Why Vacant Schools Still Sit Empty

A look at 11 shuttered Philadelphia schools and others around the country

Large numbers of public schools have closed in cities across the country in recent years. In 2013, Pew’s Philadelphia research initiative examined the struggles that Philadelphia and other urban districts have faced in finding new uses for these shuttered buildings. One key finding from the analysis was that there is no guarantee that vacant schools will be successfully reused simply because they’ve been sold. This is because buyers may not have clear plans for properties, and even when they do, many aspects of the redevelopment process—such as repairs, zoning approvals, financing, and community concerns—can delay or even derail a project.

Philadelphia closed more than 30 schools over the past five years, a number of which are now facing these challenges. In fall 2014, faced with a continuing fiscal crisis and a significant inventory of vacant properties, the local School Reform Commission, which oversees school district operations, approved the sale of 11 shuttered buildings: One went to a charter school operator, four to the Philadelphia Housing Authority, and six to private developers of residential, commercial, and mixed-use real estate. A year later, only one of those properties is in use: the former Joseph Leidy Elementary School, which is now home to Inquiry Charter School. The future of other sites remains unclear.

In a sense, that outcome is not surprising. Our research found that charter school operators made up the largest portion of buyers in most cities; converting one school into another presents relatively few obstacles. Some cities, though, including Chicago, have been resistant to selling or leasing shuttered school buildings to charter operators. At one point, officials there pledged to avoid such sales, expressing concern that expanding the charter sector would take students away from the traditional public schools. But that pledge was revised when, in at least one case, the only viable bid for a building came from a charter school.

Converting schools into multiunit residential facilities is also a frequent outcome, but those can take substantial time to materialize. In Philadelphia, we have seen this with the proposed development of the old West Philadelphia High School building. Given its proximity to several universities, this site was widely regarded as one of the most marketable district properties. But even if the latest plan by a private developer to turn the site into apartments comes off without a hitch, five years will have elapsed between the school’s closure in 2011 and its planned reopening in 2016.

Reusing school properties for purposes other than education or housing also happens. For instance, in Kansas City, Missouri, a former elementary school was successfully transformed into a community center, complete with a fitness room, a vegetable garden, a catering company, office space for two neighborhood groups, and a foundation dedicated to local jazz history. In some cases, demolition is required to make way for a building’s reuse. We have seen this in Detroit and Atlanta, with shopping centers now standing where schools once did. And in Philadelphia, Temple University purchased William Penn High School, which closed in 2010, with plans to replace it with athletic and recreational facilities and a job training center run in partnership with the local Laborers’ Union. Demolition is expected to begin this fall.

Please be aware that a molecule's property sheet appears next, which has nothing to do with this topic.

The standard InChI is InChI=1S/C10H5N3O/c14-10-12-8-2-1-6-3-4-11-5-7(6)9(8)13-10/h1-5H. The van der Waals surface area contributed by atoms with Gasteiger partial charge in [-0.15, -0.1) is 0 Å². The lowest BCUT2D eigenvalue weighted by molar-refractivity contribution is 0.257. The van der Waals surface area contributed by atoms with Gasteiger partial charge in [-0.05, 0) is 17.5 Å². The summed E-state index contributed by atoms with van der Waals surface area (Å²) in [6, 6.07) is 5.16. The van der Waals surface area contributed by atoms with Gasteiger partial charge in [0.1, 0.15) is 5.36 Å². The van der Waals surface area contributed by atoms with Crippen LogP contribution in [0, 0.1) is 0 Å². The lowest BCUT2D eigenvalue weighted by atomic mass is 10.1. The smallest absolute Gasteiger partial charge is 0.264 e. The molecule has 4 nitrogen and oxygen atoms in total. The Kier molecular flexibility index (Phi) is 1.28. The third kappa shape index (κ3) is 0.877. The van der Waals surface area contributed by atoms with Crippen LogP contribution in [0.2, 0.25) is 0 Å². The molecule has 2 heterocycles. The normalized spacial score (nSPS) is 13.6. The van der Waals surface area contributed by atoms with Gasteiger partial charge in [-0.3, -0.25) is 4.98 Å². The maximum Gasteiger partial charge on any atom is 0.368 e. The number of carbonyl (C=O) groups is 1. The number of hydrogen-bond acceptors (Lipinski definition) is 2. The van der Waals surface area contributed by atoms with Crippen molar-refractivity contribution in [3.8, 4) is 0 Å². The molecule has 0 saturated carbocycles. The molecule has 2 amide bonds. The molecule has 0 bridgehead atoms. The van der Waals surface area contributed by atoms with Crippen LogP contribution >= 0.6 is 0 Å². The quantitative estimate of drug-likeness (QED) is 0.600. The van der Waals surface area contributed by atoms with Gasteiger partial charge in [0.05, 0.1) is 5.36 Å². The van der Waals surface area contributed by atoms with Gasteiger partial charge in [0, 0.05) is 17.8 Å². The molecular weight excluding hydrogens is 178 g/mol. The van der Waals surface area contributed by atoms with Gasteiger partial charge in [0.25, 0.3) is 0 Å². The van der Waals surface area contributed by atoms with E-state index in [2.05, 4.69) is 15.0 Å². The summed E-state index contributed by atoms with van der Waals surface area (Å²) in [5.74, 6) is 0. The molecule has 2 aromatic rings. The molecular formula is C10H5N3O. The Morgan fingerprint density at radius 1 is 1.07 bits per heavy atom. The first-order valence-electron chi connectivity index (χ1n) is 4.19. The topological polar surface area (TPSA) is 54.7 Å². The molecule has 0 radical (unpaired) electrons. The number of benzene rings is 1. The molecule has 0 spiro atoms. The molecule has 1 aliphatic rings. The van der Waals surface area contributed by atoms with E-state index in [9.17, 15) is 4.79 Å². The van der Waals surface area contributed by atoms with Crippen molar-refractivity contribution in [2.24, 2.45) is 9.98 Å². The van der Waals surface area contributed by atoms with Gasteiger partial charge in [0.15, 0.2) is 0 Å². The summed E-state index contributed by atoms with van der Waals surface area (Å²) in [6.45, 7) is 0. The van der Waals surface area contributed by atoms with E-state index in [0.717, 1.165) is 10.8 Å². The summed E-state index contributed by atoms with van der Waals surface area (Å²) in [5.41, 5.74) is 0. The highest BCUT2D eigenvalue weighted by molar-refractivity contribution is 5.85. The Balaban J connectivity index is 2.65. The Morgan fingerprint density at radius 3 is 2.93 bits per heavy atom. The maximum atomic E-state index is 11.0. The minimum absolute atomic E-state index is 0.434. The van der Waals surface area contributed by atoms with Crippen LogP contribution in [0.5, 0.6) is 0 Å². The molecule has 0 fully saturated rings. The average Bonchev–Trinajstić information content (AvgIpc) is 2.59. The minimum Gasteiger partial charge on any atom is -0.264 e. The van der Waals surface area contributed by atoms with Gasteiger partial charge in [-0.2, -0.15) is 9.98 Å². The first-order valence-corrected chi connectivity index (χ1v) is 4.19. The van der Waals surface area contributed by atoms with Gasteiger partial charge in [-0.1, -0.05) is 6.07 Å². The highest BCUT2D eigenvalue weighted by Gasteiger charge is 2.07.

No matter what the plans are for redevelopment, disagreement can arise over the best new use. As our 2013 study noted, shuttered schools provoke a stronger sense of community ownership than do other vacant buildings and can prompt passionate opinions. During summer 2015, for example, some Philadelphians became upset when a temporary bar opened on the roof of the former Bok High School and became extremely popular because of the spectacular views it offered of the city skyline. In another neighborhood close by, residents have expressed concerns that plans for market-rate housing at the closed Walter Smith Elementary School would speed up gentrification. In Washington, D.C., residents sued to halt city efforts to establish an intercity bus depot on the grounds of the former Crummell School over apprehension about air quality and because of their desire for a use that would benefit the immediate neighborhood.

School districts across the country are still looking for buyers for many of their properties. As the buildings are sold, discussions about the future of shuttered schools are sure to continue. We have seen this in Philadelphia as recently as August 2015, with the approved sale of two more sites: the Francis Willard School, which went to Project HOME, a well-known provider of services to the homeless, and the Sheridan West Academy, which was bought by GM Holdings, a property management and development company. People concerned about Philadelphia and its neighborhoods will be watching to see what becomes of the two properties—and how long redevelopment takes.

Read the 2013 report Shuttered Public Schools: The Struggle to Bring Old Buildings New Life.

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